Thursday, June 3, 2010
Full frame 'myth'
The are many reason to go full frame, but two of the most touted ones make me wonder:
1. Better dynamic range.
2. Lower noise.
The problem is that this argument is usually in the absense of the resolution, or generation. When I look at the numbers the Canon 20D and the 5D MkII have the exact same pixel size. So you can't talk about full frame having a 'deeper well' compared to a crop camera, or when comparing a crop camera to a compact. Not necessarily, anyways.
Personally, I find my 40D with smaller pixels offers lower noise than my 20D ever did. So what is going on? Why do the new 5D and 7D offer lower noise AND higher resolution? The answer is that there are several things going on.
1. More resolution means more noise per pixel, but at the same time you have more pixels. So for a print of the same size, or view on screen at the same subject area you get to reduce on the higher resolution sensor. According to DXOMark this actually turns in the favor of the higher resolution sensor.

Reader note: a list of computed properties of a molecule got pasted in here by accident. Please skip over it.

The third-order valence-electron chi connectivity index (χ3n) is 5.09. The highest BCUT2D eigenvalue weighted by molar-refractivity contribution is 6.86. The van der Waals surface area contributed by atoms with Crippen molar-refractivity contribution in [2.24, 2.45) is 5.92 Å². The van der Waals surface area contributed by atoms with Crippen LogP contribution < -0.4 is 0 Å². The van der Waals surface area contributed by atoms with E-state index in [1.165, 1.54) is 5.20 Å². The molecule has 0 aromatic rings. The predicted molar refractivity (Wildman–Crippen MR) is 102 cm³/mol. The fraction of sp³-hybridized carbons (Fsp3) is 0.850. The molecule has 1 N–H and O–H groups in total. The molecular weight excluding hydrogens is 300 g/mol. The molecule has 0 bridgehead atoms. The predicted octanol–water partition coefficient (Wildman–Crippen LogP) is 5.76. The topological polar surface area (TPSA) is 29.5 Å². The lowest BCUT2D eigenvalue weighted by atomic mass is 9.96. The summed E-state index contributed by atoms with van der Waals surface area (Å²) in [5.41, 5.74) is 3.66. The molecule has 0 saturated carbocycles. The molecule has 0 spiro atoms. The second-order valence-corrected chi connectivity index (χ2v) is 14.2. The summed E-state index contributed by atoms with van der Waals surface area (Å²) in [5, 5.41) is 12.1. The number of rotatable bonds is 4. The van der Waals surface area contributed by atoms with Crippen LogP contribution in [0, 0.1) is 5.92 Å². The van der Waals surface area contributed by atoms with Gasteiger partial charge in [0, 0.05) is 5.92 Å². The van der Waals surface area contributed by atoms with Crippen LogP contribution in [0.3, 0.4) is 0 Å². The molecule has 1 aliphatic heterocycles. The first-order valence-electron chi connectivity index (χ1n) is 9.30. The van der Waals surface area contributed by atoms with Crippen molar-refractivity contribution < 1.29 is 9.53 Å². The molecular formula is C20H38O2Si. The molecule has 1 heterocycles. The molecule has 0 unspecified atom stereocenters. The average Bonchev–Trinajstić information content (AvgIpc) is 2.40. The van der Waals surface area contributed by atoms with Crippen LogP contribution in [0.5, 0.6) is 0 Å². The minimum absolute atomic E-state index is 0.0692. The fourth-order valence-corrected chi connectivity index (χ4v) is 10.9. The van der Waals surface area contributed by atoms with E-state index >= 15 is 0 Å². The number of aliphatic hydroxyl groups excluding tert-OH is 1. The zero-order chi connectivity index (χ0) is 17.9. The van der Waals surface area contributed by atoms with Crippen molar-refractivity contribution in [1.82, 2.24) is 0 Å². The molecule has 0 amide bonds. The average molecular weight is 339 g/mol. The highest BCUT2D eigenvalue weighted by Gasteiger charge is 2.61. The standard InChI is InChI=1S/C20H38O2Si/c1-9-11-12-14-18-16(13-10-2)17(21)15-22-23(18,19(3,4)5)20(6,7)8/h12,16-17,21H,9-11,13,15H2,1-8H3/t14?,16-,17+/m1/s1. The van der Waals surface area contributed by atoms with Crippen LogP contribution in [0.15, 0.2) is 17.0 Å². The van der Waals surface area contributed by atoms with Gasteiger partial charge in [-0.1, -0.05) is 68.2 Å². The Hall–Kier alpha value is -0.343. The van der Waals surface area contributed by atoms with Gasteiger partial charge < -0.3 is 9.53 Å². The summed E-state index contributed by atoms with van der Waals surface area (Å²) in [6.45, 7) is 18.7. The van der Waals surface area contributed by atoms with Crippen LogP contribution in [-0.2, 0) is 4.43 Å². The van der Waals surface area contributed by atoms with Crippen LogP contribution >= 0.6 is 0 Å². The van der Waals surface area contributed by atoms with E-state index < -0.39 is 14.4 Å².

2. Each generation of sensor offers new technology. Larger microlenses mean that the actual pixel size gets closer to the actual area the light falls on. Better processing means manufacturers can increase the S/N to some degree. Thus, comparing a 5D MkII to the 20D isn't totally fair. Same size pixel and new sensor technology.
3. Field of view - for a full frame sensor versus a crop sensor with the same angle of view you are gathering more light, onto a larger area, with more resolution. That helps...
So it isn't all hogwash, but don't tell me that a full frame sensor has larger pixels than a crop sensor or I'll pull out the cheap original digital rebel that has larger pixels than a 5D MkII. In case you are interested, the original Canon 5D and 1D MkII are still the champs of pixel size in the pseudo 35mm SLR sized camera market. That is probably why the Nikon D700 is so well regarded. They've kept the megapixels at the same size at the original 5D, with a few years in technology development.
Posted by Brad Calkins